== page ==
Sunday, 22 July 2007
I believe that what philosophers should focus on in terms of teaching is giving students the skills to be good philosophers. Whilst imparting philosophical knowledge is an important goal in teaching, it is not the 'end' of studying philosophy, becoming capable of generating good philosophy ought to be the goal of studying philosophy. Furthermore skills alone are not enough, I aim to impart also the desire, the passion to know, which drives someone with the correct skills to be a philosopher to my students. This has led me to incorporate some of the methodology of philosophy in schools into my classroom. I aim to combine both student driven and centred learning with the development of cooperative skills and engagement within the community of enquiry. This student driven approach, combined with my own enthusiasm for philosophical enterprise helps engender the desire to learn and do philosophy within the student. The community of enquiry provides the framework that the students develop their skills within, and this is supplemented both by explicit lesson design for skills' development and the acknowledgement of spontaneous skills use. Both of these factors are reinforced by a critical but non-judgemental learning environment, both modelled by myself, and eventually generated by the norms of the community of inquiry that the students develop. In essence my teaching is rather oddly aimed at making myself unnecessary. I have succeeded as a teacher, I feel, when my students have become my peers not my pupils.
I am firmly committed to teaching philosophy widely in the community, not only have I been professionally involved in lecturing but I have also been involved in teaching philosophy in schools to teenagers, likewise I have worked on ethics with several disparate professional groups, from property valuers to nurses to future optometrists and biomedical scientists. My interest in philosophy for children and in the community led directly to the “Forward Thinking Project” and grant which will provide for philosophy for children sessions focused on issues in bioethics in 30 secondary schools in Northern Ireland over a three year period.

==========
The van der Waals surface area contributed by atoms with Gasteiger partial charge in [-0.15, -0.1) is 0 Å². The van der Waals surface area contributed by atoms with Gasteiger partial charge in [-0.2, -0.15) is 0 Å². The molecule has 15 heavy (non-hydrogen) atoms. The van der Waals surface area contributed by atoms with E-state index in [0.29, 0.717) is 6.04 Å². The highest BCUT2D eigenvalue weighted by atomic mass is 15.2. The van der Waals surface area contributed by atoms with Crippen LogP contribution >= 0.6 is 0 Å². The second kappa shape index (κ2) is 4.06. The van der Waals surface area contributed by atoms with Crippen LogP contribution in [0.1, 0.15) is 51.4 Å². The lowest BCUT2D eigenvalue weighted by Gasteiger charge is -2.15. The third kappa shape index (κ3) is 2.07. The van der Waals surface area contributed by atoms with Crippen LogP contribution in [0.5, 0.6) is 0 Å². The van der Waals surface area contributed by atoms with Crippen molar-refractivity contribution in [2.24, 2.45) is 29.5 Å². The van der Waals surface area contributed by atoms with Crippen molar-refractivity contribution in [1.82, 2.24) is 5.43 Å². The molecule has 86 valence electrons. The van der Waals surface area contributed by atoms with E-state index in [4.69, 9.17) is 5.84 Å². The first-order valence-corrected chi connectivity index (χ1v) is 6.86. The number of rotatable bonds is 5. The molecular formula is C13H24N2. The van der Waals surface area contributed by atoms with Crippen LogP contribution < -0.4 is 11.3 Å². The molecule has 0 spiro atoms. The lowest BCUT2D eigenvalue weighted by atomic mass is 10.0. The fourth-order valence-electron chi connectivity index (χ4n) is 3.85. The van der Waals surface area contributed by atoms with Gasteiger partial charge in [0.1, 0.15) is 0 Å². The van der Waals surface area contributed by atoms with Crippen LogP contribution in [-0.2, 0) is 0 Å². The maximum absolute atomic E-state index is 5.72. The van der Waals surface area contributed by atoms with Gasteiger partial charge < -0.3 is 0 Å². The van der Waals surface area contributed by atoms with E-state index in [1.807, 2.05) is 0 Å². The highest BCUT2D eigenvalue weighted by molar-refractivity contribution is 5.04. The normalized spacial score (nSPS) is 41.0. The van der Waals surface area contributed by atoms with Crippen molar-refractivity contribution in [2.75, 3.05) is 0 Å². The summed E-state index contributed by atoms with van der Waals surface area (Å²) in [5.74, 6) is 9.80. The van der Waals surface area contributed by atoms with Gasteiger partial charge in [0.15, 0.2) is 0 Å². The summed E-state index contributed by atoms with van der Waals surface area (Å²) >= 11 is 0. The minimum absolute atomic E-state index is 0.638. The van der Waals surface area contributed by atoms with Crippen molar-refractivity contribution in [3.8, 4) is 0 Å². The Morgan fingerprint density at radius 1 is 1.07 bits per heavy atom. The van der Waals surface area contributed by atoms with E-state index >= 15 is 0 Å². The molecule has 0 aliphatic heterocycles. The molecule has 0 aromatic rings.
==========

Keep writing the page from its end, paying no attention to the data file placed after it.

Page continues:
I am very interested in developing myself as a teacher of philosophy, this was how I originally got involved in training for doing philosophy in schools, I thought it would help me improve as a tutor. I became however involved further with the philosophy in schools program, serving on both the New Zealand and Australasian executive, and training as a level two practitioner of philosophy in schools, which involved close study both of its methodology and of educating educators in the use of this methodology. This, along with my training in the teaching of philosophy from the University of Auckland has led me to a critical reflective approach to my own practice of teaching, where I try and evaluate what I have done well and poorly and revise this, sometimes on the spot. For this I rely on feedback from the students which I solicit, and I also try to provide a safe environment for unsolicited feedback. I am committed to a constant process of review and experimentation with my teaching methods; whenever I encounter effective teaching practice I try and understand why it is effective and incorporate it into my own teaching. This is why I joined the In Socrates’ Wake philosophy teaching weblog as a contributor, it provides a forum to see how others were teaching and to ask for professional feedback on my teaching methods. At Massey University I provided training for the postgraduate students who were tutoring in philosophy.
I have presented on teaching bioethics:
'Strategies for developing ethical reasoning skills in bioscience students'
Teaching Ethics to Bioscience Students: Challenges Old and New (The Higher Education Academy Centre for Bioscience) Belfast, 7th of December 2005.’
'Online communities of inquiry: Strategies and tactics adopted from philosophy for children'
e-Learning in Dialogue: Innovative Teaching and Learning in Philosophy, Theology and Religious Studies, University of York, May 14th-15th, 2008.
‘Teaching Skills and Bioethics, the use of the Community of Inquiry'
20th European Conference on Philosophy of Medicine and Health Care, Helsinki, Finland, August 23-26, 2006.
I've also published this paper:
Hunter, D. ‘Teaching Skills and Bioethics, the use of the Community of Inquiry' Monash Bioethics Review. (2008);27:1:33-41.